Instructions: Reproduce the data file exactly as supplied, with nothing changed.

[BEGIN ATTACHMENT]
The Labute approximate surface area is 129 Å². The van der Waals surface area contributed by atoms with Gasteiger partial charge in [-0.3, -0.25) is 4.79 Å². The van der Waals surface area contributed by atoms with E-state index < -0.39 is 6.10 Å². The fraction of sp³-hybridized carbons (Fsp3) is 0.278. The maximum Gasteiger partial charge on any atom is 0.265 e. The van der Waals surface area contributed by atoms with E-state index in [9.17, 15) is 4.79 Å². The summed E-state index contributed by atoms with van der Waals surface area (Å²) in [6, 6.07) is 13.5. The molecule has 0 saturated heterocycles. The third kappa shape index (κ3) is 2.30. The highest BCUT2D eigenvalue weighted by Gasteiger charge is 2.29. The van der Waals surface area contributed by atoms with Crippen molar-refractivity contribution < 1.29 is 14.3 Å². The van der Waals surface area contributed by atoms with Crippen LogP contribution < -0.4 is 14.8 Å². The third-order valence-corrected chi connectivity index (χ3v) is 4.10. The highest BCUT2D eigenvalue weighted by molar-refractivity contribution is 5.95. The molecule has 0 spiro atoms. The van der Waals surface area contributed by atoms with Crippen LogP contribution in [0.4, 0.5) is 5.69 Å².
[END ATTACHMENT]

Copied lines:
The Labute approximate surface area is 129 Å². The van der Waals surface area contributed by atoms with Gasteiger partial charge in [-0.3, -0.25) is 4.79 Å². The van der Waals surface area contributed by atoms with E-state index < -0.39 is 6.10 Å². The fraction of sp³-hybridized carbons (Fsp3) is 0.278. The maximum Gasteiger partial charge on any atom is 0.265 e. The van der Waals surface area contributed by atoms with E-state index in [9.17, 15) is 4.79 Å². The summed E-state index contributed by atoms with van der Waals surface area (Å²) in [6, 6.07) is 13.5. The molecule has 0 saturated heterocycles. The third kappa shape index (κ3) is 2.30. The highest BCUT2D eigenvalue weighted by Gasteiger charge is 2.29. The van der Waals surface area contributed by atoms with Crippen molar-refractivity contribution < 1.29 is 14.3 Å². The van der Waals surface area contributed by atoms with Crippen LogP contribution < -0.4 is 14.8 Å². The third-order valence-corrected chi connectivity index (χ3v) is 4.10. The highest BCUT2D eigenvalue weighted by molar-refractivity contribution is 5.95. The molecule has 0 spiro atoms. The van der Waals surface area contributed by atoms with Crippen LogP contribution in [0.4, 0.5) is 5.69 Å².